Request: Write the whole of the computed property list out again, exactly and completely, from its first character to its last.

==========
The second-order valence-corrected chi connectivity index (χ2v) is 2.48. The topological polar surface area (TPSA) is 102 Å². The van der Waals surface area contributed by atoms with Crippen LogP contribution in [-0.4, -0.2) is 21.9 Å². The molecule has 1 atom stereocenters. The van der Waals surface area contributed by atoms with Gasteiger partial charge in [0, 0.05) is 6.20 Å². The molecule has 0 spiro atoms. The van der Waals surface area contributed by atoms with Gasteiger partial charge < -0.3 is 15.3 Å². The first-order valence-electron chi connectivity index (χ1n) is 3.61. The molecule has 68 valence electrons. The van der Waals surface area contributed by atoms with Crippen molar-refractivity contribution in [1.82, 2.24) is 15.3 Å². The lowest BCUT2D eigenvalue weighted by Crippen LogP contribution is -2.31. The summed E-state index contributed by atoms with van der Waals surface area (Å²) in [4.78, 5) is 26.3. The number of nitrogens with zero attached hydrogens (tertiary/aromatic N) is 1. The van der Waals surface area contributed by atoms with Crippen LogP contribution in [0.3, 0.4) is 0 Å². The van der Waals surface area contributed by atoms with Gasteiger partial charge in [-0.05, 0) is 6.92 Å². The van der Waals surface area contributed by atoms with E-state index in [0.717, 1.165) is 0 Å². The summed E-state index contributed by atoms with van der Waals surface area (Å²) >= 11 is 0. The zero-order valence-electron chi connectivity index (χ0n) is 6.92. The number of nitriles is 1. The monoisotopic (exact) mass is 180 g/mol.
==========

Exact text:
The second-order valence-corrected chi connectivity index (χ2v) is 2.48. The topological polar surface area (TPSA) is 102 Å². The van der Waals surface area contributed by atoms with Crippen LogP contribution in [-0.4, -0.2) is 21.9 Å². The molecule has 1 atom stereocenters. The van der Waals surface area contributed by atoms with Gasteiger partial charge in [0, 0.05) is 6.20 Å². The molecule has 0 spiro atoms. The van der Waals surface area contributed by atoms with Gasteiger partial charge < -0.3 is 15.3 Å². The first-order valence-electron chi connectivity index (χ1n) is 3.61. The molecule has 68 valence electrons. The van der Waals surface area contributed by atoms with Crippen molar-refractivity contribution in [1.82, 2.24) is 15.3 Å². The lowest BCUT2D eigenvalue weighted by Crippen LogP contribution is -2.31. The summed E-state index contributed by atoms with van der Waals surface area (Å²) in [4.78, 5) is 26.3. The number of nitrogens with zero attached hydrogens (tertiary/aromatic N) is 1. The van der Waals surface area contributed by atoms with Crippen LogP contribution in [0.3, 0.4) is 0 Å². The van der Waals surface area contributed by atoms with Gasteiger partial charge in [-0.05, 0) is 6.92 Å². The van der Waals surface area contributed by atoms with E-state index in [0.717, 1.165) is 0 Å². The summed E-state index contributed by atoms with van der Waals surface area (Å²) >= 11 is 0. The zero-order valence-electron chi connectivity index (χ0n) is 6.92. The number of nitriles is 1. The monoisotopic (exact) mass is 180 g/mol.